Bosnian Muslims, some wearing face masks to protect themselves from the COVID-19 infection, attend Eid al-Fitr prayers in Sarajevo, Bosnia, May 24, 2020. Muslims worldwide are marking a muted religious festival of Eid al-Fitr.

YAOUNDE, CAMEROON - Thousands of Muslims in Cameroon’s capital, Yaoundé, have defied Sunday’s ban of Eid-al Fitr public prayers, ordered as part of measures to stop the spread of COVID-19.  There have been 4,400 confirmed cases and 197 deaths in the central African state in less than three months. The ban was announced after more than 500 people tested positive for COVID-19 in Cameroon within 24 hours.

Speaking via a messaging application from his residence, Mamadi Mahamat, the highest government official in Yaoundé's second district, said he was surprised that many Muslims were ignoring government instructions that Eid-al Fitr prayers not be held this year in public spaces, with thousands of faithful coming out to pray as has been traditional in Cameroon.

He said he had asked police to make sure Muslims do not have access to the two main public prayer grounds in Yaoundé's second district after he was told thousands had defied his instructions to pray at home and were insisting on saying their prayers at the public prayer grounds. He says all imams and Muslim leaders in Yaoundé should also respect the commitment they took to only pray in three of the district’s 42 mosques, maintaining social distancing.

Mahamat said the ban on prayers in public spaces traditionally used by Muslims on feast days was taken to stop the spread of the coronavirus after 514 people tested positive on Wednesday alone, bringing the number of COVID-19 cases to 4,400, with 197 deaths in Cameroon in less than three months.

Muslim Issa Karimou said that although he is aware of the dangers of COVID-19, he prayed in public with other Muslims as a sign of respect to the teachings of the Quran.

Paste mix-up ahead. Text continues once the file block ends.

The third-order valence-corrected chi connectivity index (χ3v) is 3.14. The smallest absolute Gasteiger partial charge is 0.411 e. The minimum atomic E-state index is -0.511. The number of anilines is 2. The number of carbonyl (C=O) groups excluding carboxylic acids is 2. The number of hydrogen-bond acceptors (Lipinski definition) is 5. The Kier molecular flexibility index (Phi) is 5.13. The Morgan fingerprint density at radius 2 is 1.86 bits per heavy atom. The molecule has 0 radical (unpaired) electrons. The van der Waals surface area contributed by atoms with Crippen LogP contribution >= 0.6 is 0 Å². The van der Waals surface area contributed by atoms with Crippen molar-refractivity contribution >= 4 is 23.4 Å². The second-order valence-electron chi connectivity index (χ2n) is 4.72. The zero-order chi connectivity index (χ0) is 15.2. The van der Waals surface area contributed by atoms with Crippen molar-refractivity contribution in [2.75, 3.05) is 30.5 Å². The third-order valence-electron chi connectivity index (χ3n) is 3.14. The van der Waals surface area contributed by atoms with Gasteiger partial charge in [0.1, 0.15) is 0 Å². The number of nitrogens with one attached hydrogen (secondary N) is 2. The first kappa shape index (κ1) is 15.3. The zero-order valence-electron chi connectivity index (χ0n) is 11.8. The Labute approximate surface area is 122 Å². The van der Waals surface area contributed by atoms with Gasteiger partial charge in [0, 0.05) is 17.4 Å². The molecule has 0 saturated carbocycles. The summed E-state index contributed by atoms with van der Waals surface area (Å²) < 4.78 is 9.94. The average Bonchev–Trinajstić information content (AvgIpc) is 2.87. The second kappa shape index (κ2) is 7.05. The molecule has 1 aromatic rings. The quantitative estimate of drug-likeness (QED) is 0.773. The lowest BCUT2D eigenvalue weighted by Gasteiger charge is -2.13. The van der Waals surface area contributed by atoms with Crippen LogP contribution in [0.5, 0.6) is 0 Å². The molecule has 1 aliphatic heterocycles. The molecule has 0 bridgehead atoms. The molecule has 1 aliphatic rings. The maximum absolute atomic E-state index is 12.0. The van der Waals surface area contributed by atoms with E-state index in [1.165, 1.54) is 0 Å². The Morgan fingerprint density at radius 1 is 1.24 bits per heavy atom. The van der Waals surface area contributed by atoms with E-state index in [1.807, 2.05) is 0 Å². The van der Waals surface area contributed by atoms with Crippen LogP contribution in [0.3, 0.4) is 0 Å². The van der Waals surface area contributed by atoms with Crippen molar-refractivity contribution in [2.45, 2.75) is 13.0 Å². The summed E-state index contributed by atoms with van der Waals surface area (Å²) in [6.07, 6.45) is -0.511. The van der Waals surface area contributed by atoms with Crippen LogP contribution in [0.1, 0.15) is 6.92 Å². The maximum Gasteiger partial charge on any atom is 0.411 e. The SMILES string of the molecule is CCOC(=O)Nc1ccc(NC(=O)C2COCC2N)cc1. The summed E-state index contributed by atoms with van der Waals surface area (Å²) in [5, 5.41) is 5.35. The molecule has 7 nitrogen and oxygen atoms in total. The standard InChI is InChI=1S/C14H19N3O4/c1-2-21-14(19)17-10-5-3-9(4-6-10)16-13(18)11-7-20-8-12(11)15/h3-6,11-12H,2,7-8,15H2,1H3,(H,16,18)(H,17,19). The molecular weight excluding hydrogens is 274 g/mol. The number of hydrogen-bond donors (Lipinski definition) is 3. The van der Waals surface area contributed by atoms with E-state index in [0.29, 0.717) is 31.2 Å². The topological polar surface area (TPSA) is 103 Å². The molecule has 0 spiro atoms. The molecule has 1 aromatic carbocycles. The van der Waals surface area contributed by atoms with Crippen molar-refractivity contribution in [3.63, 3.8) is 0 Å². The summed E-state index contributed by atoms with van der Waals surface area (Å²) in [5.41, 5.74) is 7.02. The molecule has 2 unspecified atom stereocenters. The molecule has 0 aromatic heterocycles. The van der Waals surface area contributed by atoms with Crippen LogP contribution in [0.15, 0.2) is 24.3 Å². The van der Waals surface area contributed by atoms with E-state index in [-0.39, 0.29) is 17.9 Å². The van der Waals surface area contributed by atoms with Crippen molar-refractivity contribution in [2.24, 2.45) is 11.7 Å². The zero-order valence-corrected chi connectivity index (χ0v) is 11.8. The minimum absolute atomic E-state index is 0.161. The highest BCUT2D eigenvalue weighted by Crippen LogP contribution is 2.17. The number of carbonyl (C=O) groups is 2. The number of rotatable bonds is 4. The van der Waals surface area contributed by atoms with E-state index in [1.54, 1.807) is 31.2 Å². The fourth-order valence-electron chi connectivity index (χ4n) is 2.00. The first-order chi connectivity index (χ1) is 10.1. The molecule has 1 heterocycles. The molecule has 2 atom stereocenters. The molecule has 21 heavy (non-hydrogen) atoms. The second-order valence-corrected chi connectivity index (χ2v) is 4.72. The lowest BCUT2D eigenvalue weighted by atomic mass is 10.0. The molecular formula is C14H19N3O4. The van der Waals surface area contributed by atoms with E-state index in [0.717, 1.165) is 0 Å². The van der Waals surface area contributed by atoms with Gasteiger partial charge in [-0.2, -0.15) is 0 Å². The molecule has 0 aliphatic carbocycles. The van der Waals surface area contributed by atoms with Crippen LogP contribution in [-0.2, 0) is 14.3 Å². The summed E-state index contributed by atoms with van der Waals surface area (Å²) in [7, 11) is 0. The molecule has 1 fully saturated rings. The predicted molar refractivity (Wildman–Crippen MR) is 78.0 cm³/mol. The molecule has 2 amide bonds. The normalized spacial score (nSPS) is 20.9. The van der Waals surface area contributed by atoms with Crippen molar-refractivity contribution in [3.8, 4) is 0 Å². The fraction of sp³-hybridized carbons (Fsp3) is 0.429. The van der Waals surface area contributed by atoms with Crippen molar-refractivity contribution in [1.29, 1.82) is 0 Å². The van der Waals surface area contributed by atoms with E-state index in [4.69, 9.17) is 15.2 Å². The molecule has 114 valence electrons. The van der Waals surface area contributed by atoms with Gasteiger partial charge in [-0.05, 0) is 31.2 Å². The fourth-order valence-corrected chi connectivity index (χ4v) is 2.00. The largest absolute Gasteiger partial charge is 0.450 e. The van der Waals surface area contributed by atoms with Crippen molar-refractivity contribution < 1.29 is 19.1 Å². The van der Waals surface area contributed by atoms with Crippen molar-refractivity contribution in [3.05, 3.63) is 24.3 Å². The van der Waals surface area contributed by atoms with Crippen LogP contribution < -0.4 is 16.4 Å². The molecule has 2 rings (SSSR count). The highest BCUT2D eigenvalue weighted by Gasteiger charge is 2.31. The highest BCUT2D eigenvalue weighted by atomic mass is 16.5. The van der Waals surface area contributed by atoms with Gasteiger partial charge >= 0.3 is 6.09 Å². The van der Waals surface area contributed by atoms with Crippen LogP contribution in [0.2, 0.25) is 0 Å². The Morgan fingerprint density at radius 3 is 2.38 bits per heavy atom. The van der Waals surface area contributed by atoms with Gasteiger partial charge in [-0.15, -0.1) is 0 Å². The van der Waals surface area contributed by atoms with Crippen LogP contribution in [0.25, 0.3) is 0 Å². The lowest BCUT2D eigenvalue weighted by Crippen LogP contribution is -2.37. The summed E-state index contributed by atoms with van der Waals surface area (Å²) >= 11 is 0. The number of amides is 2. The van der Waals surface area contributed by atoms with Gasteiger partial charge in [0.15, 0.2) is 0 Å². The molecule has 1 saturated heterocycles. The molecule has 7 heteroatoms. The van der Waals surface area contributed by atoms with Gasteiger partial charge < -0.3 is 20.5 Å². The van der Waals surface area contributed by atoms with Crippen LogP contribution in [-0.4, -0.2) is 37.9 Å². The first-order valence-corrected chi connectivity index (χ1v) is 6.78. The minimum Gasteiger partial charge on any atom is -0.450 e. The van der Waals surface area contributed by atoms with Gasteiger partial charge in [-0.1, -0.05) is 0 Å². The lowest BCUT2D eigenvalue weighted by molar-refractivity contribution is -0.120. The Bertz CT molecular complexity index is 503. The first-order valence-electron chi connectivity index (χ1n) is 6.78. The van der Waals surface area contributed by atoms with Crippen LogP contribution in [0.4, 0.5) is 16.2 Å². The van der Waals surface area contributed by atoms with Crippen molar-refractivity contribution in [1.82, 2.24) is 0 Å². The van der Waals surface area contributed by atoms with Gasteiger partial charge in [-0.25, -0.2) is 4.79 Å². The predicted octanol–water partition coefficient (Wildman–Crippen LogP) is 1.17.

He said he would be disobeying the Prophet Muhammad and the teachings of the Quran if he failed to say Eid prayers in public together with other Muslims. He said that without the prayers, his 30 days of fasting from dawn to dusk during Ramadan would be in vain, and that the government should instead encourage Muslims to pray constantly for Allah’s grace and protection as people are being infected and are dying of COVID-19.

Njimgou Ibrahima, spokesperson for Muslims in Yaoundé's second district, said it would be wise for Muslims to protect themselves from the coronavirus and be healthy to promote their religion and be useful in building their communities.

He said he is calling on all Muslims to leave public spaces and pray at home or in mosques, respecting government instructions that people should be at least 2 meters apart. He said no Muslims should organize a feast that brings together more than 10 people, and that social distancing norms should be followed, and people should wash their hands regularly.

Last month at the start of Ramadan, 13 mosques were sealed, and the police used force to disperse Muslims praying at mosques for violating government orders not to gather in groups of more than 50, about 2 meters apart, because of the coronavirus. 

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